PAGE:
Steve Biodrowski

Cinefantastique's Los Angeles Correspondent from 1987 to 1993 and West Coast Editor from 1993 to 1999. Currently the webmaster of Cinefantastique Online, I also run a website called Hollywood Gothique that covers Halloween Horror and Sci-Fi Cinema Events in the Los Angeles area.


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3 responses to “Cat Girl (1957) – A Retrospective Review”

  1. Dennis Fischer

    CAT GIRL represented the acting debut of Australian actor John Lee, who later appeared in the crime dramas SEVEN KEYS (1961) and DR. CRIPPEN (1962). Lee may be best remembered as Alydon on DR. WHO, and had the recurring role of Dr. Cordell on the British genre series DOOMWATCH. He also was in the obscure SPACEFLIGHT 1C-1.

    The scriptwriter, Lou Rusoff, worked extensively for AIP, writing PHANTOM OF 10,000 LEAGUES, THE DAY THE WORLD ENDED, GIRLS IN PRISON, THE SHE-CREATURE, RUNAWAY DAUGHTERS, DRAGSTRIP GIRL, THE GHOST OF DRAGSTRIP HOLLOW, the American dub of ALAKAZAM THE GREAT, and BEACH PARTY. While he is credited with IT CONQUERED THE WORLD, the shooting script was actually scripted by Charles B. Griffith. Rusoff’s work frequently focused on women in peril.

    CAT GIRL was produced by the obscure Insignia production company and had AIP for a distributor in the U.S. and Anglo-Amalgamated in the U.K.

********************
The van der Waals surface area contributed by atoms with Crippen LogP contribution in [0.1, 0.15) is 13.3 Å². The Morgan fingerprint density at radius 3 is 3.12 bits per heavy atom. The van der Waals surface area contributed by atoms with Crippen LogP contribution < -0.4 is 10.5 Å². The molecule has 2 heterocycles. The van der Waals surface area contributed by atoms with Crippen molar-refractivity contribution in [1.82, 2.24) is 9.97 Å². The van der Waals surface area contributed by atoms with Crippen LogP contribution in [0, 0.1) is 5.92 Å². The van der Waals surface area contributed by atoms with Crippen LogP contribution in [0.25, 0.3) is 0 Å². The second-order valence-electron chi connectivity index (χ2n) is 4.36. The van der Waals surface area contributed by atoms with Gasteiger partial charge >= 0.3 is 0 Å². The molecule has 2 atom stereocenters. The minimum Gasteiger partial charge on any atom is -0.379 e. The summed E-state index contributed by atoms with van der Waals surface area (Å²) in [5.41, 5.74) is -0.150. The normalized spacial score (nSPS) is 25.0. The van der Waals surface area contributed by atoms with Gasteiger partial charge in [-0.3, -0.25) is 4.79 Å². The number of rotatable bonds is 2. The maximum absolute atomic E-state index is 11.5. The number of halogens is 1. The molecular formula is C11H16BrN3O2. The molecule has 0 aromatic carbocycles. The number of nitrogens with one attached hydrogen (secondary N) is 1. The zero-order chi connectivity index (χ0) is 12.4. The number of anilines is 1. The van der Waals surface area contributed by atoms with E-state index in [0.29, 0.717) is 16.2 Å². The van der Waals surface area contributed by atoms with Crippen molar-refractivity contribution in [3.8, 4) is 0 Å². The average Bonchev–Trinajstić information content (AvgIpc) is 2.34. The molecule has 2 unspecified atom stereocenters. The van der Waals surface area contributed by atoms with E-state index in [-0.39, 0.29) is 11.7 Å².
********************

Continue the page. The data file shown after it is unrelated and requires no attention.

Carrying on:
Excellent job, Steve, I think you really covered this obscurity’s strengths and weaknesses well.

  2. » Film Review: The Gorgon (1964)

    [...] to be Namaroff’s assistant, Carla Hoffman (Barbara Shelley, previously seen in 1957’s  CAT GIRL), with whom Paul has fallen in love. Although normal during daylight hours, Carla is possessed by [...]

  3. Cat Girl « HORRORPEDIA

    [...] “Cat Girl equates female passion with feline aggression: the leopard embodies – symbolically even if not literally – Leonora’s formerly repressed emotions, and the British film derives derives its horror from the typically British fear of these emotions being unleashed. This reactionary stance is the exact opposite of Cat People, in which violence resulted not from the expression of passion but from its repression due to superstitious fear.” Cinefantastique [...]

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